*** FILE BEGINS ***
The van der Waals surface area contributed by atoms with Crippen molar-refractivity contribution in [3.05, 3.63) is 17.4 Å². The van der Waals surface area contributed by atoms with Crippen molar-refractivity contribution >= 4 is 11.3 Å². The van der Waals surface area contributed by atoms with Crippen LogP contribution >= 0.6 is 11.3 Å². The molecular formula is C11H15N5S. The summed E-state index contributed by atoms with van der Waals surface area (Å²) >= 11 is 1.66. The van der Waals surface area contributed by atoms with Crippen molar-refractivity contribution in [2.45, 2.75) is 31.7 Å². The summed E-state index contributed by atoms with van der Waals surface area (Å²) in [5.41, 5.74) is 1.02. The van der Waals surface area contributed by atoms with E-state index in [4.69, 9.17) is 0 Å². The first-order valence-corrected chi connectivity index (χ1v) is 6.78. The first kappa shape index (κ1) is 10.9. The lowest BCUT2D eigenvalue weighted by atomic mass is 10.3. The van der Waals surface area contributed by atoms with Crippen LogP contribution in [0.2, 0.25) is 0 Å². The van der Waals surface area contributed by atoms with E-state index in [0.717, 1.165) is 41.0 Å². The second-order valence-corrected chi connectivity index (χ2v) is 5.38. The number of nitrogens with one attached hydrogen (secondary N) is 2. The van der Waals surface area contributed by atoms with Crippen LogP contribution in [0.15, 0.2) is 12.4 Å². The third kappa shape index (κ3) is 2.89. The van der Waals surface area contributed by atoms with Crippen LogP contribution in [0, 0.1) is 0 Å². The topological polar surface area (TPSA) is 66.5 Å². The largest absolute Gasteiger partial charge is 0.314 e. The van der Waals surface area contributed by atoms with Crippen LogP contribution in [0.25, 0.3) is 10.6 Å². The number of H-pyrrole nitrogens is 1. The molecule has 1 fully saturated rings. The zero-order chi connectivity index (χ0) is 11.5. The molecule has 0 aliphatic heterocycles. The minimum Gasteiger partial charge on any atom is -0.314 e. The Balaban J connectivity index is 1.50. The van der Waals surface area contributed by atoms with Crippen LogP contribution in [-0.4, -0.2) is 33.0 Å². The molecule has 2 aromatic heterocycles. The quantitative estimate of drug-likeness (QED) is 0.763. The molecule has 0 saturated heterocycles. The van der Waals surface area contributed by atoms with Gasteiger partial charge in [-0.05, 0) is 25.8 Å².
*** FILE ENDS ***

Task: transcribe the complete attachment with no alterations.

The van der Waals surface area contributed by atoms with Crippen molar-refractivity contribution in [3.05, 3.63) is 17.4 Å². The van der Waals surface area contributed by atoms with Crippen molar-refractivity contribution >= 4 is 11.3 Å². The van der Waals surface area contributed by atoms with Crippen LogP contribution >= 0.6 is 11.3 Å². The molecular formula is C11H15N5S. The summed E-state index contributed by atoms with van der Waals surface area (Å²) >= 11 is 1.66. The van der Waals surface area contributed by atoms with Crippen molar-refractivity contribution in [2.45, 2.75) is 31.7 Å². The summed E-state index contributed by atoms with van der Waals surface area (Å²) in [5.41, 5.74) is 1.02. The van der Waals surface area contributed by atoms with E-state index in [4.69, 9.17) is 0 Å². The first-order valence-corrected chi connectivity index (χ1v) is 6.78. The first kappa shape index (κ1) is 10.9. The lowest BCUT2D eigenvalue weighted by atomic mass is 10.3. The van der Waals surface area contributed by atoms with Crippen LogP contribution in [0.2, 0.25) is 0 Å². The van der Waals surface area contributed by atoms with E-state index in [0.717, 1.165) is 41.0 Å². The second-order valence-corrected chi connectivity index (χ2v) is 5.38. The number of nitrogens with one attached hydrogen (secondary N) is 2. The van der Waals surface area contributed by atoms with Crippen LogP contribution in [0.15, 0.2) is 12.4 Å². The third kappa shape index (κ3) is 2.89. The van der Waals surface area contributed by atoms with Crippen LogP contribution in [0, 0.1) is 0 Å². The topological polar surface area (TPSA) is 66.5 Å². The largest absolute Gasteiger partial charge is 0.314 e. The van der Waals surface area contributed by atoms with Crippen LogP contribution in [0.25, 0.3) is 10.6 Å². The number of H-pyrrole nitrogens is 1. The molecule has 1 fully saturated rings. The zero-order chi connectivity index (χ0) is 11.5. The molecule has 0 aliphatic heterocycles. The minimum Gasteiger partial charge on any atom is -0.314 e. The Balaban J connectivity index is 1.50. The van der Waals surface area contributed by atoms with Crippen LogP contribution in [-0.4, -0.2) is 33.0 Å². The molecule has 2 aromatic heterocycles. The quantitative estimate of drug-likeness (QED) is 0.763. The molecule has 0 saturated heterocycles. The van der Waals surface area contributed by atoms with Gasteiger partial charge in [-0.05, 0) is 25.8 Å².